For more information, contact the Political Science Department:
Marcela Velasco
Clark, Room C336
(970) 491-5942

The Latin American and Caribbean Studies Interdisciplinary Minor seeks to broaden understanding of the languages, cultures, institutions, political and economic systems, and the processes of change in Latin America. The program offers courses in a wide variety of disciplines, enabling students to gain a broader and deeper appreciation of the diverse regions of Latin America and the Caribbean. This background prepares students for specialized graduate study focusing on the region and for careers in a variety of areas.

Effective Spring 2015

Students must satisfactorily complete the total credits required for the minor. Minors and interdisciplinary minors require 12 or more upper-division (300- to 400-level) credits.

Additional coursework may be required due to prerequisites.

Language Courses 1
L*** French or Spanish language 6-10
Area Courses 2,3
Select 15-20 credits from the following: 15-20
Latin American Peasantries
New Orleans and the Caribbean
Andean Archaeology and Ethnohistory
History of Pre-Columbian Art
Caribbean Identities
The Modern Caribbean
U.S.-Mexico Borderlands
Colonial Latin America
Latin America Since Independence
Revolutions in Latin America
Slavery in the Americas
International Mass Communication
Studies in Foreign Film: The Americas
Issues in Hispanic Culture
Caribbean Culture in Hispanic Literature
Advanced Latin American Culture
Women Writers in the Hispanic World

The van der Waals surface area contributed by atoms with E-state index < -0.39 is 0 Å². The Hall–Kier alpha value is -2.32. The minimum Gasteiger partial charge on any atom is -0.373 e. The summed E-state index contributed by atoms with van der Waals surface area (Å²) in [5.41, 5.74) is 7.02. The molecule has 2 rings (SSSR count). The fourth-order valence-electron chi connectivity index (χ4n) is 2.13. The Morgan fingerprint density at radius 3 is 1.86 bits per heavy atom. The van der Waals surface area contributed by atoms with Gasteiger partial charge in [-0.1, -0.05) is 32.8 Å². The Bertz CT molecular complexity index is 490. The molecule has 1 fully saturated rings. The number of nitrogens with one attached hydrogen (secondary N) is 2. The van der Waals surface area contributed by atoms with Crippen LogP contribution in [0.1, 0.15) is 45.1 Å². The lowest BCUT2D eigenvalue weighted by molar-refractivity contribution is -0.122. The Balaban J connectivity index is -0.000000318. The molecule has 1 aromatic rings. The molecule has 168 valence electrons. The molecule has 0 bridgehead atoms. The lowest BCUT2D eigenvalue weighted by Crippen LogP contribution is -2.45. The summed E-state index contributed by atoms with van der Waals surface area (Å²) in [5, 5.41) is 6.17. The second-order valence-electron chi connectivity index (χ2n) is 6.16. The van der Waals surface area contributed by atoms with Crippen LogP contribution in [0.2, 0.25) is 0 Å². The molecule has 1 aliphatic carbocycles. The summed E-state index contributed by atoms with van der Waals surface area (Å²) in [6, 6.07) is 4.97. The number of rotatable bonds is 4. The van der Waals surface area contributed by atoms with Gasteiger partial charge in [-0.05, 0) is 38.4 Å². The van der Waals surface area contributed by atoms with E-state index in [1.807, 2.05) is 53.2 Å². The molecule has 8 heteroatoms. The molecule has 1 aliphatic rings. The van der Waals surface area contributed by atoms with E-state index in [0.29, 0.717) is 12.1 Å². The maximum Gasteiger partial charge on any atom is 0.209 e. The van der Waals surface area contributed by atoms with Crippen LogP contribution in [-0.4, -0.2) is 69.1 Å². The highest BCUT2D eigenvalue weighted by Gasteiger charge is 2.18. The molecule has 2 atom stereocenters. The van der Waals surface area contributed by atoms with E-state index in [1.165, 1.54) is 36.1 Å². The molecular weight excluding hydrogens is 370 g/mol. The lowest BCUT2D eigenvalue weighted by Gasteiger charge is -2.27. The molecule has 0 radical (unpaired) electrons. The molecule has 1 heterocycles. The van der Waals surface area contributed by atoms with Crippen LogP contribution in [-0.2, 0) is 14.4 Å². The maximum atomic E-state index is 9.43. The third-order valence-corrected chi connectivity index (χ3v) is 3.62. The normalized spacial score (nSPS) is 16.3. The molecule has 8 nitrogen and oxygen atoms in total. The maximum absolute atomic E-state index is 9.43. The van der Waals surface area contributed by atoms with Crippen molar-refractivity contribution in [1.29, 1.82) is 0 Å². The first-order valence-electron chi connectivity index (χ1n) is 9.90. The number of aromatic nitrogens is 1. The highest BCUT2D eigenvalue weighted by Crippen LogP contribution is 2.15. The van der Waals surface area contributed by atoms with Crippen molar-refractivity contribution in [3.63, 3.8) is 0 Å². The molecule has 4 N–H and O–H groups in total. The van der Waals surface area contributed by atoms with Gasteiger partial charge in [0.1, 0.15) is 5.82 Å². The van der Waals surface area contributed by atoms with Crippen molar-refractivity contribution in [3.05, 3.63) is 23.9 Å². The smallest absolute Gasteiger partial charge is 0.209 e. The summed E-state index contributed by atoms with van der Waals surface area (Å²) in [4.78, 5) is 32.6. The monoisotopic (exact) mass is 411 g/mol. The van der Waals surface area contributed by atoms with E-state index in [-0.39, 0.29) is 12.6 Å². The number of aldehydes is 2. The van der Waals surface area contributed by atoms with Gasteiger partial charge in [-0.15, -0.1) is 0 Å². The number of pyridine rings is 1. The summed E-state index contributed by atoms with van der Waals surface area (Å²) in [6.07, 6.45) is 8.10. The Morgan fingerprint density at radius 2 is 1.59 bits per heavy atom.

Spanish-American Literary Movements and Periods
Genre Studies in Spanish
Author Studies in Spanish 4
Studies in Foreign Film: Latin America
Seminar-Spanish Language, Literature, and Society
Politics and Society Along Mexican Border
Politics of South America
Politics in Mexico, Central America, Caribbean
Peoples and Institutions of Latin America
Study Abroad
Program Total Credits:21

At least two courses (6-10 credits) are required in Spanish or French. Because language proficiency is required for effective research or work in this region, students are STRONGLY URGED to complete language coursework through the 300-level or above. Language courses may be taken at CSU or transferred from an accredited institution. Independent study courses may not count toward the language requirement.


Senior capstone courses having a focus on Latin America or the Caribbean may be used to fulfill program requirements with approval of advisor.


For high-achieving students,  LSPA 549 may be used as area course with approval of advisor.


This course may be used only when a Latin American or Caribbean author is the focus.